328. Editorial Note

On January 15, 1958, Secretary of State Dulles received a letter from British Foreign Secretary Lloyd expressing concern about the stability of the Libyan Government and the level of aid to Libya. Although the United Kingdom had initially planned to reduce its aid to Libya from ₤4.25 million to ₤1.25 million, Lloyd had convinced his government to contribute ₤2.25 million, provided the United States assumed responsibility for development and military items in the Libyan budget. He expressed the hope that they could proceed on this basis but he thought that, in any event, the United States and the United Kingdom should coordinate their efforts. (Telegram 4988 to London, January 16; Department of State, Presidential Correspondence: Lot 66 D 204)

Dulles’ January 21 reply informed Lloyd the United States would do its “best to help the Libyans with their economic development and military needs.” He believed the combined U.S.–U.K. aid would meet Libya’s requirements, agreed Libya would dislike this arrangement, and felt it “perfectly proper” for the United Kingdom to tell Libya of U.S. intentions during aid discussions. “It would be misleading however to give the Libyans to understand that the US is able to fill any precise gap created by a reduction in the UK subsidy or that we are in a position to offer assurances concerning assistance beyond this fiscal year.” Dulles added that a British decision to retain ground troops in Libya after 1959, which Lloyd had also mentioned in his letter, “should help in our common problem there and incidentally should be of benefit to the Libyan economy. The situation in Libya, is of course, a matter of considerable concern to us and I agree with you that it could become serious. I believe it is essential that we continue to work [Page 721] together on the general Libyan problem and agree entirely that our plans should be coordinated in dealing with it.” (Telegram 5106 to London, January 21; ibid.)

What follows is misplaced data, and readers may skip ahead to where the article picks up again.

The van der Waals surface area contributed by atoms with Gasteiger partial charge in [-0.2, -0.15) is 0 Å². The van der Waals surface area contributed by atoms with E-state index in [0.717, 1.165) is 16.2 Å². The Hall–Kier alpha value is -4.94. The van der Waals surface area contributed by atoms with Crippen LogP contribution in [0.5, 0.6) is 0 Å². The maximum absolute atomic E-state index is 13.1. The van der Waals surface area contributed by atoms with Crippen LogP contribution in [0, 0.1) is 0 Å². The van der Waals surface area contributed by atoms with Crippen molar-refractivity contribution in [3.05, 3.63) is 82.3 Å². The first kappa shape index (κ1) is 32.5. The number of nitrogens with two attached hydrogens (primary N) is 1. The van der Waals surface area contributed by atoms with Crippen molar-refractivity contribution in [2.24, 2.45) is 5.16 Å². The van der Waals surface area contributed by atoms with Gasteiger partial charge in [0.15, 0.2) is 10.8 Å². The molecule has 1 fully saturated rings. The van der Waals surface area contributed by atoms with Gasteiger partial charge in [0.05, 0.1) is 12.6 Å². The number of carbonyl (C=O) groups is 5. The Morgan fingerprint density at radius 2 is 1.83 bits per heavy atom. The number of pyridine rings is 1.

Lloyd wrote Dulles again on March 24, reiterating his concern about Libyan vulnerability to Egyptian expansion and requesting U.S. assistance on U.K.-Libyan aid negotiations, which were in danger of breaking down unless Libya was convinced it would receive funds to cover its economic and military needs. He thought the next week or two would be decisive, and he hoped the United States could give the Libyans the necessary assurances in that time. (Letter attached to memorandum from Rountree to Dulles, April 9; ibid., Central Files, 773.5–MSP/4–958) The Embassy in London reported Lloyd had initiated this message himself. (Telegram 5654 from London, March 25; ibid., 773.5–MSP/3–2558)

“It appears to me,” Dulles responded on April 10, “that the time has now come when we should sit down with the Libyans, as you have done, and explain to them the full extent to which the United States will be able to assist them in their financial and military problems.” If, as Lloyd had suggested, the United Kingdom would commit itself to providing the Libyan Army with light arms, training, and ₤2.25 million per year for budget support, Dulles would instruct Ambassador Jones to begin negotiations on U.S. aid with the Libyan Government. (Telegram 7248 to London; ibid., 773.5–MSP/4–1058) Lloyd agreed on April 12. (Letter; ibid., Presidential Correspondence: Lot 66 D 204) Telegram 825 to Tripoli, April 18, instructed Ambassador Jones to begin discussions with Libyan Prime Minister Kubar as soon as possible. (Ibid., Central Files, 773.5–MSP/4–1858)

On April 29, Lloyd wrote Dulles that his own negotiations with Kubar were proving difficult and that he might need to offer Libya more assistance than his April 12 message had indicated. Should this be necessary, he hoped the United States would maintain its previous offer, or the political effect would be lost. (Telegram 7726 to London, April 30; ibid., 773.5–MSP/4–3058) Dulles reaffirmed the U.S. commitment on May 1. (Telegram 7799 to London; ibid., 773.5–MSP/5–158)

Lloyd again noted the difficulty of his conversations with Kubar when he and Dulles met on May 4 in Copenhagen, where they were attending the Ministerial meeting of the North Atlantic Council. He had agreed to give Libya ₤3.25 million and to provide the Libyan Army with free training and light equipment. He told Dulles that Libya did not want U.S. aid for budgetary reasons. Dulles responded that this was the “best news we had yet heard from anywhere.” (Memorandum of conversation, USDel/MC 3; ibid., Secretary’s Memoranda of Conversation: Lot 64 D 199)

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Documentation on conversations with Libyan officials regarding U.S. aid is ibid., Central File 773.5–MSP.